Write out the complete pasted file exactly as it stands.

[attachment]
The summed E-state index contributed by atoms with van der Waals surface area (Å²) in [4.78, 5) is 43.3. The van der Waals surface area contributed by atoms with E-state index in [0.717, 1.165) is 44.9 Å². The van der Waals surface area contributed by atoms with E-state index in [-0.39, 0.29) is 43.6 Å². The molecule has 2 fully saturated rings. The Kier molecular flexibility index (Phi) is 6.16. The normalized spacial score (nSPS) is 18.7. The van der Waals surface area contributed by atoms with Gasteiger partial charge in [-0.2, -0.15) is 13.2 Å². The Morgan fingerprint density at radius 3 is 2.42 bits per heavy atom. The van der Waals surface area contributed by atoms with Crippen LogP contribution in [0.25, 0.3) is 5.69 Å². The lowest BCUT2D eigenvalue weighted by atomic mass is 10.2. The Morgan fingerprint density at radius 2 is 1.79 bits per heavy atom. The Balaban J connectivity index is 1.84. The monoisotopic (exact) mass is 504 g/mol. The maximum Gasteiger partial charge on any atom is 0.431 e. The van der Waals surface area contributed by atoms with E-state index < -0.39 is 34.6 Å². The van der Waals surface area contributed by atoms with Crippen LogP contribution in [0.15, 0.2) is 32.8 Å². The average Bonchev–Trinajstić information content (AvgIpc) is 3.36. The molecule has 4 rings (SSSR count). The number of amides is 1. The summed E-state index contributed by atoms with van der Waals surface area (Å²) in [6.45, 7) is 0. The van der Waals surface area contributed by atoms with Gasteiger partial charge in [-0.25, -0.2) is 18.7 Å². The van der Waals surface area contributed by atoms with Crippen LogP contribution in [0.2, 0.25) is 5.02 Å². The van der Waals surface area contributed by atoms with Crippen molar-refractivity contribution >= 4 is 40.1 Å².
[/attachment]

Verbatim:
The summed E-state index contributed by atoms with van der Waals surface area (Å²) in [4.78, 5) is 43.3. The van der Waals surface area contributed by atoms with E-state index in [0.717, 1.165) is 44.9 Å². The van der Waals surface area contributed by atoms with E-state index in [-0.39, 0.29) is 43.6 Å². The molecule has 2 fully saturated rings. The Kier molecular flexibility index (Phi) is 6.16. The normalized spacial score (nSPS) is 18.7. The van der Waals surface area contributed by atoms with Gasteiger partial charge in [-0.2, -0.15) is 13.2 Å². The Morgan fingerprint density at radius 3 is 2.42 bits per heavy atom. The van der Waals surface area contributed by atoms with Crippen LogP contribution in [0.25, 0.3) is 5.69 Å². The lowest BCUT2D eigenvalue weighted by atomic mass is 10.2. The Morgan fingerprint density at radius 2 is 1.79 bits per heavy atom. The Balaban J connectivity index is 1.84. The monoisotopic (exact) mass is 504 g/mol. The maximum Gasteiger partial charge on any atom is 0.431 e. The van der Waals surface area contributed by atoms with E-state index < -0.39 is 34.6 Å². The van der Waals surface area contributed by atoms with Crippen LogP contribution in [0.15, 0.2) is 32.8 Å². The average Bonchev–Trinajstić information content (AvgIpc) is 3.36. The molecule has 4 rings (SSSR count). The number of amides is 1. The summed E-state index contributed by atoms with van der Waals surface area (Å²) in [6.45, 7) is 0. The van der Waals surface area contributed by atoms with Gasteiger partial charge in [-0.25, -0.2) is 18.7 Å². The van der Waals surface area contributed by atoms with Crippen LogP contribution in [0.2, 0.25) is 5.02 Å². The van der Waals surface area contributed by atoms with Crippen molar-refractivity contribution >= 4 is 40.1 Å².